8.3 Coffee and... a Kiss, Darling! (5) Charles Nicholas & Vince Alascia

    Cover Vince Colletta
    9.1 A Childish Dream (5) Vince Colletta Studio
    9.2 The Reason? (1) Charles Nicholas & Vince Alascia
    9.3 Irresistible (7) --Charles Nicholas and Sal Trapani
    TEXT: And So They Were Married (2)
    9.4 Lucky Liz! (8) --Vince Colletta
    9.5 The Arms of the Law (2) Charles Nicholas & Vince Alascia

    FIRST KISS #10
    Cover --Charles Nicholas & Vince Alascia
    10.1 You Can Never Tell (5) Charles Nicholas & Vince Alascia
    10.2 The Masked Lover (8) Charles Nicholas & Sal Trapani
    TEXT: The Glass Ring (1)
    10.3 He Came Back (5) --Vince Colletta
    10.4 Castle on the Hill (5) Charles Nicholas & Vince Alascia

  11. John: Thank you so much for the additional info. I had taken a look at issue #5, as I have that one also in my collection, and had noted quite a difference in the overall feel of the book compared to issue 4. I'm going to examine #4 & #5 more closely in the light of the information you've provided. It's interesting that there's an Art Capello story in #4 - I think I'll post that one for comparison with his later stuff - I seem to remember Jacque Nodell admires his art so she might like to see an earlier version, if she doesn't have this ish herself. Actually she just featured a Capello story in her latest blog post:

    Thanks for finding me over here, John! And may the last kiss always be the next one!

    Michael (MW/Apocolyte): Looks like a slight revision is in order. Joe Sinnott pencils are still on the cards, as according to the information provided by John, Joe did studio work for Vince Colletta. The comparison with the Gorgo panel still stands. The inking will have to be revised to Colletta Studio, which, now I mention it, is what Ramon Schenck told me was a possibility for that Gorgo panel. He told me it was absolutely Sinnott pencils, but added that it was either Colletta or Colletta Studio inking, since Joe Sinnott's notebook wasn't fully specific on that point (the notes were what Joe kept primarily about the work that he did himself). So I was a bit inaccurate earlier in just stating that it was Colletta. That was a bit of a leap on my part. So I think in the final analysis we might be able to pin it down to Sinnott pencils (based on the Gorgo comparison and John's knowledge that Joe did work for the Studio) with some quick Colletta Shop inking. I'm going to adjust the post based on the information provided by John.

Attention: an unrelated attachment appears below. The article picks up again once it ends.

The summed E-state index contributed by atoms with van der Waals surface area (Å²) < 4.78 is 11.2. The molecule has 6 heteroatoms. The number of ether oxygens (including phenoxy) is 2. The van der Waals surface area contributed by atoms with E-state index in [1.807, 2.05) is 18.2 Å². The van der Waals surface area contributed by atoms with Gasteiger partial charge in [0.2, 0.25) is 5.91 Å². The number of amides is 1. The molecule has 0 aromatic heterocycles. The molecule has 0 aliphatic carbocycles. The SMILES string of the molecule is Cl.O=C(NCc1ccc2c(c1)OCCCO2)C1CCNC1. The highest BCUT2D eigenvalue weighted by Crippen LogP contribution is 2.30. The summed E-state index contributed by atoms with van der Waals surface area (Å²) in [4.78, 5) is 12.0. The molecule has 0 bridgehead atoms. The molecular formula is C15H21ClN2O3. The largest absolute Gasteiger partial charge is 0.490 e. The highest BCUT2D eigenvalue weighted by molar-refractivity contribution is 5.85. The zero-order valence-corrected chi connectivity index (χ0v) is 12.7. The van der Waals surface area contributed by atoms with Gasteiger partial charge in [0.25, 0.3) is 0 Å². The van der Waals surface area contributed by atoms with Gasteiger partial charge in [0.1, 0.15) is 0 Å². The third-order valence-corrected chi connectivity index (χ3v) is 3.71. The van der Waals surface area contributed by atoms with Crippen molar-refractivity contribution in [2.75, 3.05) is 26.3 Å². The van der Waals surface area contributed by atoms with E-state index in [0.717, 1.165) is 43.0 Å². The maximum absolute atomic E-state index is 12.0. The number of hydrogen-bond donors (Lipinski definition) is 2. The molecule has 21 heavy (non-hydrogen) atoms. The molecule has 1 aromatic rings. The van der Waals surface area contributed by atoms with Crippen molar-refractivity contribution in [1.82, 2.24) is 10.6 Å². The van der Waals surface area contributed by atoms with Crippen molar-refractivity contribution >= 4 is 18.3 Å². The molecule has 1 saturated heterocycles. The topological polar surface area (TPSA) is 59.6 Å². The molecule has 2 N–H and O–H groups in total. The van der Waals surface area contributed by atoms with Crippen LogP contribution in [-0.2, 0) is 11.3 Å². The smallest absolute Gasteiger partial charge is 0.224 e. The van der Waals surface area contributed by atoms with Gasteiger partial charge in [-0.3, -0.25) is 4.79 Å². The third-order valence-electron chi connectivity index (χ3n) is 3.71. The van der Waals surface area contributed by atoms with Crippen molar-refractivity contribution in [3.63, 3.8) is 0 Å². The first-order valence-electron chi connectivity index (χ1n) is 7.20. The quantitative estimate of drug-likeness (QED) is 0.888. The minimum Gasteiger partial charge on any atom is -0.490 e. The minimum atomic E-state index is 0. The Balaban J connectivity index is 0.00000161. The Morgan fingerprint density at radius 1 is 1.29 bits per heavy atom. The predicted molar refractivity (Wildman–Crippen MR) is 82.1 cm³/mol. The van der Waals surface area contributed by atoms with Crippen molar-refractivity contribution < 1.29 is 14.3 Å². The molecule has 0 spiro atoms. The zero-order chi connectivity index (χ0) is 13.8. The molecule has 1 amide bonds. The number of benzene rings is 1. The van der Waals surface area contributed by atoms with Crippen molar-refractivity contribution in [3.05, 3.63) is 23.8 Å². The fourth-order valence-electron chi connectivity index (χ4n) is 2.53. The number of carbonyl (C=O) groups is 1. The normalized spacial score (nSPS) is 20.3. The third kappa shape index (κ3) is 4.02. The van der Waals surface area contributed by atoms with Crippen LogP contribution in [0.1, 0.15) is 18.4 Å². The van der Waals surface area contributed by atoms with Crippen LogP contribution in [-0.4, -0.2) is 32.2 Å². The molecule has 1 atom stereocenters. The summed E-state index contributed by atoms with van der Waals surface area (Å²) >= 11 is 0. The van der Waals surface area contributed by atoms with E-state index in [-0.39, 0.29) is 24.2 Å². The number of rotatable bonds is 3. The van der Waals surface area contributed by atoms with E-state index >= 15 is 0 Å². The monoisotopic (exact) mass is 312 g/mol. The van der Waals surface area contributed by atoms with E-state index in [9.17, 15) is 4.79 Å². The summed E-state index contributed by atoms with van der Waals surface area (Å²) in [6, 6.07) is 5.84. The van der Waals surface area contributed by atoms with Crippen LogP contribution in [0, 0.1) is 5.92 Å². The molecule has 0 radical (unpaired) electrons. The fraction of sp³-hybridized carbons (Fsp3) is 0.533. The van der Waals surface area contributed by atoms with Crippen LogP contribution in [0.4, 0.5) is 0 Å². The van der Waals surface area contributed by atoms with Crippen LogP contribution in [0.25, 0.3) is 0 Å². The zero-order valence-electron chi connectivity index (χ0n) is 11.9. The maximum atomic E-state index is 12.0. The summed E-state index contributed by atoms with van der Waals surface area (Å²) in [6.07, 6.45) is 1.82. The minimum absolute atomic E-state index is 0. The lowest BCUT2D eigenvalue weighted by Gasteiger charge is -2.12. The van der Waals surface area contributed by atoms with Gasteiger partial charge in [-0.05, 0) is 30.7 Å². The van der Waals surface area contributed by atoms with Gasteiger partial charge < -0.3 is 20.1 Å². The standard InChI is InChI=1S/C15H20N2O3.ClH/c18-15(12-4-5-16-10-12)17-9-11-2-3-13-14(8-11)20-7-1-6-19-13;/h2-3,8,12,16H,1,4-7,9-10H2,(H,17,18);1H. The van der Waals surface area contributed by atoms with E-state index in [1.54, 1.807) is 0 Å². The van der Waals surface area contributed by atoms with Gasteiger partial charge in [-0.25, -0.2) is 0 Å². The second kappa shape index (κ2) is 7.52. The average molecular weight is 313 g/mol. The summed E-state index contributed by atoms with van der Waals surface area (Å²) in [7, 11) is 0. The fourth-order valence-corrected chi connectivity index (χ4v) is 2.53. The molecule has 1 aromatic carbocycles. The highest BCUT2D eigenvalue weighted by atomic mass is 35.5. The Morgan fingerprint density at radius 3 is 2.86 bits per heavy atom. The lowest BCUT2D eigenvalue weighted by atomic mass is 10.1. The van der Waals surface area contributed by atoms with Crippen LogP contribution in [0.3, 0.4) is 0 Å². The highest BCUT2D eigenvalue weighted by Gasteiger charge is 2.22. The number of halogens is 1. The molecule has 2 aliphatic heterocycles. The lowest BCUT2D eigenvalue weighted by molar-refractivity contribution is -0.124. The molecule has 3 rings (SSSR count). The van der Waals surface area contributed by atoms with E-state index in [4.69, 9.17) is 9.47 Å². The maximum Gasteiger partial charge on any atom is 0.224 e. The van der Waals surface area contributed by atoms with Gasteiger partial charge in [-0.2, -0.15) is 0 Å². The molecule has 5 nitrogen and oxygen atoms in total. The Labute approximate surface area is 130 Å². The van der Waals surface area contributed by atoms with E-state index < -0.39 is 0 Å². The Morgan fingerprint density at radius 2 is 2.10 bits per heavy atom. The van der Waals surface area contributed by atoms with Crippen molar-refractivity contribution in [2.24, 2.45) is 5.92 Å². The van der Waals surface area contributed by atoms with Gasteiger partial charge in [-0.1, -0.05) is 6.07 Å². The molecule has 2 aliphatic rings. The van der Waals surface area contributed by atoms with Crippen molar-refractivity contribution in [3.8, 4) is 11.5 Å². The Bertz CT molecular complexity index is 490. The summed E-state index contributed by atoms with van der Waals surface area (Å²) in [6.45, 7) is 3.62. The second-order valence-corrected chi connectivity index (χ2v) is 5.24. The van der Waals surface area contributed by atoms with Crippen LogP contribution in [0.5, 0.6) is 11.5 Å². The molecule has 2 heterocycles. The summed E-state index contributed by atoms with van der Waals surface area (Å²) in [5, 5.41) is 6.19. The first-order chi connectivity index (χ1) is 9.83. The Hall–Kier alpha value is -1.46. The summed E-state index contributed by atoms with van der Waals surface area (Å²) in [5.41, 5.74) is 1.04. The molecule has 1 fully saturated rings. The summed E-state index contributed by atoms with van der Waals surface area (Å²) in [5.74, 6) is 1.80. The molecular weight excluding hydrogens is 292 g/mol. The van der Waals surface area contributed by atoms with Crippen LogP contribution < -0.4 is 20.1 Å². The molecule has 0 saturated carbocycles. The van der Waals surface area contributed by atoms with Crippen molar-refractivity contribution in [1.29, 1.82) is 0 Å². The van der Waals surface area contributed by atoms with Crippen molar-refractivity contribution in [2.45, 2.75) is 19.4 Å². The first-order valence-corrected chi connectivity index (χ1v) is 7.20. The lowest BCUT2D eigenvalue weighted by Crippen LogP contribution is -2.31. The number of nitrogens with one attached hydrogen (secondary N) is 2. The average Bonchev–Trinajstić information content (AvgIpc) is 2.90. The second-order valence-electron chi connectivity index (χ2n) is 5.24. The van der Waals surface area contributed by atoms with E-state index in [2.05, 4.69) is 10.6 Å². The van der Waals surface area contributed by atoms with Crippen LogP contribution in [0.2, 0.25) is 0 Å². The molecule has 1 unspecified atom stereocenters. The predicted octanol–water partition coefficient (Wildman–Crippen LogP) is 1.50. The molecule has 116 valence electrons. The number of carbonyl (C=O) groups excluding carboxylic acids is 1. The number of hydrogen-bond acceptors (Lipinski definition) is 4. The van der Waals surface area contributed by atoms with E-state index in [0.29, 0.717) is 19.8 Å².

12. Fantastic information!
    Thank you, John Lustig!
    ...and everyone else, too.
    I knew my information was not complete, so where applicable, I stand corrected.

    Thanks, KB!

    aka apocolyte

  13. Actually, it was me. I drew that cover. Vince Colletta inked it, because I was a little busy that week, pitching the idea for Captain Atomic. They laughed me out of the office. Then I saw that Joe Gill kid looking through my wastebasket...

  14. THE APOCOLYTE wrote:

    "That meant Colletta was in charge of several artists who ghosted under his name, receiving no credit, just a paycheck. Joe Sinnott was one of those artists, and according to him in his recent book, he drew hundreds of comics in the Colletta style that were credited to Colletta studios."

    Right you are, APOCOLYTE but, FYI, Colletta wasn't the one giving himself credit for any of these books. It wasn't until comic book "historians" such as yourselves started compiling lists.

    Rule of thumb on Colletta art, if Vinnie signed it, then he penciled and inked most of it. If not-which applies to most everything after 1957 (?),you'll notice none of it is signed by him-then his artistic contributions were to the main characters and touch-ups on backgrounds, etc. Don't forget Maurice Whitman, Wally Wood, Matt Baker, Frank Giacoia and Joe Orlando who were all working there from time to time in addition to Sinnott, Eisman and Giordano. Vinnie's name didn't start appearing in published credits again until Stan Lee started splashing everyone's names on page #1 of the superhero stories.

  15. Thanks for enlightening me, Dan. My knowledge is, admittedly, limited, and my 'facts' aren't always (or more accurately, rarely) 100% correct! I am fascinated by comic art/history, and I am always learning more, and I am grateful to everyone who bring comments and information that brings out more pieces to the puzzle.

    aka apocolyte

  16. Whoever it was that illustrated these sure know how to draw HOT women!